The 24-year-old is going to be red flagged by some teams because of the back. I did factor it a bit into this grade, but nothing drastic. One of the top combine snubs, Zavala has been on the radar since October and has only improved his stock via quality tape. While he may not bring positional versatility to the table, he does bring maturity and is well adept at fighting through adversity. He is a nice fit for the current NYG situation if they feel good about his back. A guy that will sit behind multiple veterans for a year, let them battle it out, and he gets his shot at competing for a job in 2024.

14) Ricky Stromberg – Arkansas – 6’3/306

Grade: 75

NFL Comparison: JC Tretter / RET

Senior entry. Four-year starter from Tulsa, OK. Two-time All SEC including first team honors in addition to winning the Jacobs Blocking Trophy (conference’s top offensive lineman award) in 2022. Stromberg began his career at guard but moved to the middle in year two and found his home. He is both powerful and smart enough to play on an island against pro defensive linemen right away. The hand strikes and anchor will be a difference maker inside but the questions about his lateral movement in pass protection and tendency to overset will cause a few ugly losses. The baseline tools, skills, and overall mesh of abilities are good enough to warrant an eventual starter projection. His position-versatility is the extra icing on the cake and give him a dependable, versatile outlook. Stromberg is a power blocker that does a lot of the little things right to maximize his athleticism but must fix some of the technique and control issues before vying for a starting job.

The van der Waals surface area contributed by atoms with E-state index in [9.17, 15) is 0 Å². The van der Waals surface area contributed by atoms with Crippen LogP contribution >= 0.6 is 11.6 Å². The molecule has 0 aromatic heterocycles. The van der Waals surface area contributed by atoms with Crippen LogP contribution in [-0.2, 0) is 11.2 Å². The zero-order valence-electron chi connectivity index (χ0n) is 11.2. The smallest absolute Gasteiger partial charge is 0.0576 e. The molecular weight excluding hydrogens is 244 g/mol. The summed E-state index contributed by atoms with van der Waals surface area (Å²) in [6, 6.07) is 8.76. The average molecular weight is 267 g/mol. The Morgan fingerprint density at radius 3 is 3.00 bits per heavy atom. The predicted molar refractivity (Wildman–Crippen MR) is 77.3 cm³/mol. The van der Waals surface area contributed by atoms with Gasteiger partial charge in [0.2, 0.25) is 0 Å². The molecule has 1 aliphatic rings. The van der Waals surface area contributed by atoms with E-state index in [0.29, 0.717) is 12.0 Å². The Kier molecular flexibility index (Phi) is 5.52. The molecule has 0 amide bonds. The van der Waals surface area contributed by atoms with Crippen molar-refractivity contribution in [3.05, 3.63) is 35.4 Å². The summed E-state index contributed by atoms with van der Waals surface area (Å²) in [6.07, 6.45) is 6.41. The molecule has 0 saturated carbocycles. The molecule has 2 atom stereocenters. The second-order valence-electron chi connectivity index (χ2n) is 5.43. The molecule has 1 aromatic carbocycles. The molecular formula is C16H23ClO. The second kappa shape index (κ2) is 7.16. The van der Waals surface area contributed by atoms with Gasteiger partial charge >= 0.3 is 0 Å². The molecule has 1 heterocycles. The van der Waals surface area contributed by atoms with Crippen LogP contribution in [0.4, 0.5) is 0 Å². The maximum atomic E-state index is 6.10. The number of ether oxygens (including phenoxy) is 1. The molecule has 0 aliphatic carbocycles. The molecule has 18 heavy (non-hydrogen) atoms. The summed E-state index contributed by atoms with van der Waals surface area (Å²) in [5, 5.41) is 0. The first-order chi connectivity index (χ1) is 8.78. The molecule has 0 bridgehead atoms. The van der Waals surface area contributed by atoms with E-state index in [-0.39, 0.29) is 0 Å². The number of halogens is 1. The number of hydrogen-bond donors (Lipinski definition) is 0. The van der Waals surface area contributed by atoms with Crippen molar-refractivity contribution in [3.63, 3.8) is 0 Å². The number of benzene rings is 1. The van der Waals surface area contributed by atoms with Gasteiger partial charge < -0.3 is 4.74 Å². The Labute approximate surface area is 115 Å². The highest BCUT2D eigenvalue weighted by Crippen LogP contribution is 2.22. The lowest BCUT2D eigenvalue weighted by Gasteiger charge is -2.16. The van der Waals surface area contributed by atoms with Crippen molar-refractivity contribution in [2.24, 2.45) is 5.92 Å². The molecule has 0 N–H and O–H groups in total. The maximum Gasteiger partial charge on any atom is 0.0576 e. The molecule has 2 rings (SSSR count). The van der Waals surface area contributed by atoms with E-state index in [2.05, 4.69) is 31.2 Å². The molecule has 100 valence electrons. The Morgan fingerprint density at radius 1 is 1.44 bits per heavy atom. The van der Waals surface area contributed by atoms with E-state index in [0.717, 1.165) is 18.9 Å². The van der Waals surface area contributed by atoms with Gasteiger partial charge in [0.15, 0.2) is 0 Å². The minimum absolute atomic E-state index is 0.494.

*A team like NYG could have Stromberg higher than where I do in the OC stack because of his proven versatility. Remember, most of the OCs ahead of him do not have that. This is a kid that could win the starting OC job right away. Getting a guy like that day three? Sign me up. I kept him out of a higher outlook because of the inconsistencies in his technique below the waist. It simply will be much more difficult in the pros to get away with that than it was in college, even the SEC. The issue is correctable and tools are there to be a very good player.

15) Jake Andrews – Troy – 6’3/305

Grade: 75

NFL Comparison: David Andrews / NE

Fifth year senior. Three-year starter from Millbrook, AL. First-Team All-Sun Belt in 2022. Andrews played all three interior line positions over his career, with the majority coming at right guard and center. His physical profile screams the latter. He is a short-armed, stocky player with tremendous lower body strength and flexibility. He is a constant winner of leverage battles, and the handwork is consistent. Andrews does tend to struggle when he needs to show range laterally. His lack of length will dampen his margin for error positionally. The tremendous lower half and balance will always provide a fighting chance for him, though. Andrews has the physical ability to play inside at the next level, but a lack of top end tools will make his margin for error razor thin.